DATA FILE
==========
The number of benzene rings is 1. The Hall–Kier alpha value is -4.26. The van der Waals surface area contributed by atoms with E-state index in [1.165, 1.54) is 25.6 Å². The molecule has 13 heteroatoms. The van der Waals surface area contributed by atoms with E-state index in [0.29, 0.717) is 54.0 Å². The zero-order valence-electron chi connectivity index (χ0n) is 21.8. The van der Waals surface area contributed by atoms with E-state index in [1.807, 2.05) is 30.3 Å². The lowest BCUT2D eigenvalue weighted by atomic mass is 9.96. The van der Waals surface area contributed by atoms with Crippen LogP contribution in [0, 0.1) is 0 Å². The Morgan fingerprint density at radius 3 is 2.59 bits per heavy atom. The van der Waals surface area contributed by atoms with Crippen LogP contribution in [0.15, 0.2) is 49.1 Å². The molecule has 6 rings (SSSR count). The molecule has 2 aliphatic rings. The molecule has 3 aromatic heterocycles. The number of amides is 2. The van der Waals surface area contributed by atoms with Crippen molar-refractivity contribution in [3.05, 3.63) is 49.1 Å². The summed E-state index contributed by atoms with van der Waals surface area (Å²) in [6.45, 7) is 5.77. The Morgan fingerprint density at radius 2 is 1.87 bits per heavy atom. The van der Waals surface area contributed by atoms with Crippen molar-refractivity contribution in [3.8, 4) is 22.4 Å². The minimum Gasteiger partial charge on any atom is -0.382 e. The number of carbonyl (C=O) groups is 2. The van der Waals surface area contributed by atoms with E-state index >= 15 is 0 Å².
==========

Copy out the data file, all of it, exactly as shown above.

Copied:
The number of benzene rings is 1. The Hall–Kier alpha value is -4.26. The van der Waals surface area contributed by atoms with E-state index in [1.165, 1.54) is 25.6 Å². The molecule has 13 heteroatoms. The van der Waals surface area contributed by atoms with E-state index in [0.29, 0.717) is 54.0 Å². The zero-order valence-electron chi connectivity index (χ0n) is 21.8. The van der Waals surface area contributed by atoms with E-state index in [1.807, 2.05) is 30.3 Å². The lowest BCUT2D eigenvalue weighted by atomic mass is 9.96. The van der Waals surface area contributed by atoms with Crippen LogP contribution in [0, 0.1) is 0 Å². The Morgan fingerprint density at radius 3 is 2.59 bits per heavy atom. The van der Waals surface area contributed by atoms with Crippen LogP contribution in [0.15, 0.2) is 49.1 Å². The molecule has 6 rings (SSSR count). The molecule has 2 aliphatic rings. The molecule has 3 aromatic heterocycles. The number of amides is 2. The van der Waals surface area contributed by atoms with Crippen molar-refractivity contribution in [3.05, 3.63) is 49.1 Å². The summed E-state index contributed by atoms with van der Waals surface area (Å²) in [6.45, 7) is 5.77. The Morgan fingerprint density at radius 2 is 1.87 bits per heavy atom. The van der Waals surface area contributed by atoms with Crippen molar-refractivity contribution in [3.8, 4) is 22.4 Å². The minimum Gasteiger partial charge on any atom is -0.382 e. The number of carbonyl (C=O) groups is 2. The van der Waals surface area contributed by atoms with E-state index >= 15 is 0 Å².